Leg swelling, often referred to as peripheral oedema, is the abnormal build-up of fluid in the ankles, feet and legs. Leg swelling is a common problem in adults and is especially prevalent in the senior population. It can be painless and usually affects the lower portion of the body due to gravity. Ankles, feet, the thigh and lower leg are the extremities that are most often affected, and there are a variety of reasons that leg swelling occurs.
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Cellulitis is a common skin infection that involves the tissues beneath the skin. The leg can swell, and become red and feverish. This is often caused by a cut or injury to the leg, where bacteria enter the skin. In some cases, the underlying tissue can become infected and die. Cellulitis often occurs because of bacteria or fungi, but also occurs in diabetics or someone who has a compromised immune system.
A blood clot or blockage in the leg can cause inflammation in the leg as the blood flow is blocked. The clot causes swelling, warmth and pain in a leg. Blood clots can cause an onset of pain; leg pain, especially when bending the foot; and leg cramps. The affected leg is often warm to the touch. It is important to pay attention to the pigmentation of the skin to determine if there is blue or a white skin discolouration.
The lymph nodes may become blocked because of fluid build-up in the tissue and cause swelling or enlargement. Although lymph nodes can become enlarged without reason, some of the most common causes are infection, injury, infections of the skin, tumours and surgery. The primary symptoms include pain and swelling, which often occurs in the leg.
Preeclampsia is high blood pressure and produces protein in the urine. This leads to swelling of the feet and ankles. It can be brought on by a poor diet, autoimmune disorders or blood vessel problems.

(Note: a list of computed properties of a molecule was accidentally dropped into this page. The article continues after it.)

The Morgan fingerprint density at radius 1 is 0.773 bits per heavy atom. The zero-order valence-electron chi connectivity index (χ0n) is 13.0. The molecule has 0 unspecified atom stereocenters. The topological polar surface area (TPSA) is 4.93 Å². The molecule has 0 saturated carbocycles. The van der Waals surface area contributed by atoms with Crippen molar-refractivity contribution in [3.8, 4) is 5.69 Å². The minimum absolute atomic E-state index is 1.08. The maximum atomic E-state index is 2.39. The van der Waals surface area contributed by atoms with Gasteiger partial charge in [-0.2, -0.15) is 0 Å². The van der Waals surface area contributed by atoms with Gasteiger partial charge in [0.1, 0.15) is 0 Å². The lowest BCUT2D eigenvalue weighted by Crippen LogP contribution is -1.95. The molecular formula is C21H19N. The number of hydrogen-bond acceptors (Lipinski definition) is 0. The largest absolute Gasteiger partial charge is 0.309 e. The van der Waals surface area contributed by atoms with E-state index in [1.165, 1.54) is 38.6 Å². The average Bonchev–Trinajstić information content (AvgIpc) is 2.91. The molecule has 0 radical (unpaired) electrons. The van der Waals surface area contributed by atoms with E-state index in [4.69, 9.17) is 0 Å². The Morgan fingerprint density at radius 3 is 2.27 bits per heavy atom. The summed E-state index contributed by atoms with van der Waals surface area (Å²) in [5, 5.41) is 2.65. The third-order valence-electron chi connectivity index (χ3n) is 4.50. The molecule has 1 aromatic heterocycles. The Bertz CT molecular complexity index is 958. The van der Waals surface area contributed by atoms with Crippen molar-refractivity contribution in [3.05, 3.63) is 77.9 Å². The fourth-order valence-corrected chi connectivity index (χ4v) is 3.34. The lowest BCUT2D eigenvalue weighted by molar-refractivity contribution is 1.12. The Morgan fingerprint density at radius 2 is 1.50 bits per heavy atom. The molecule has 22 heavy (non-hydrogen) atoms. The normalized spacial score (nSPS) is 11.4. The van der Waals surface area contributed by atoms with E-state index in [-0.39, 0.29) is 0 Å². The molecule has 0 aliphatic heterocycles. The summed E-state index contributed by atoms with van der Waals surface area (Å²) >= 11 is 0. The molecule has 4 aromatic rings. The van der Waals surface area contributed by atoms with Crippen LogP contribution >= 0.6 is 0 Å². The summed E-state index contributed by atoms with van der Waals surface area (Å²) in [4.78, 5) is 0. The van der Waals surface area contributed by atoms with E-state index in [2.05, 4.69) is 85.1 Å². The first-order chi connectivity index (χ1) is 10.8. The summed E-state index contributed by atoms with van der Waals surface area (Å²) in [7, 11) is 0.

Varicose veins have filled with abnormal collections of blood and can become twisted and swollen. They can be very painful and are another reason for swelling in the legs.
There is also a condition in which the veins in the legs are incapable of pumping blood back into the heart; this is called venous insufficiency.
Leg swelling is often obvious in that you can visually see the swelling, but to diagnose the cause there may be a need for other testing. There are many ways to diagnose the reasons for leg swelling. The blood chemistry can point to underlying causes, such as blood sugar levels and poor kidney or liver function. Urinalysis will determine if white or red blood cells are present in the urine, as this can help eliminate other health problems, such as diabetes or kidney disease. Ultrasounds are also conducted to determine if there is a blood clot present in the leg.
Avoid sitting or standing in one place for a long time. Get up and walk around to avoid further damage to your legs. Stretch your legs often when travelling in a car or plane. Spending a lot of time in one position is not healthy and increases your risk of leg swelling. Avoid restrictive clothing, exercise and walk whenever possible.
If you have a history of liver disease, it is important to consult your physician if you have signs of decreased urine output, swollen legs, a foot that is warm to the touch, or fever. If you are pregnant and experience a sudden increase in swelling, liver problems may be present. Leg swelling for those with a past history of liver disease can be fatal.
Medications such as hormones, steroids, antidepressants that include MAO inhibitors, or blood pressure medicine can be causes of leg swelling. Consult your physician if leg swelling occurred after starting a course of medication.
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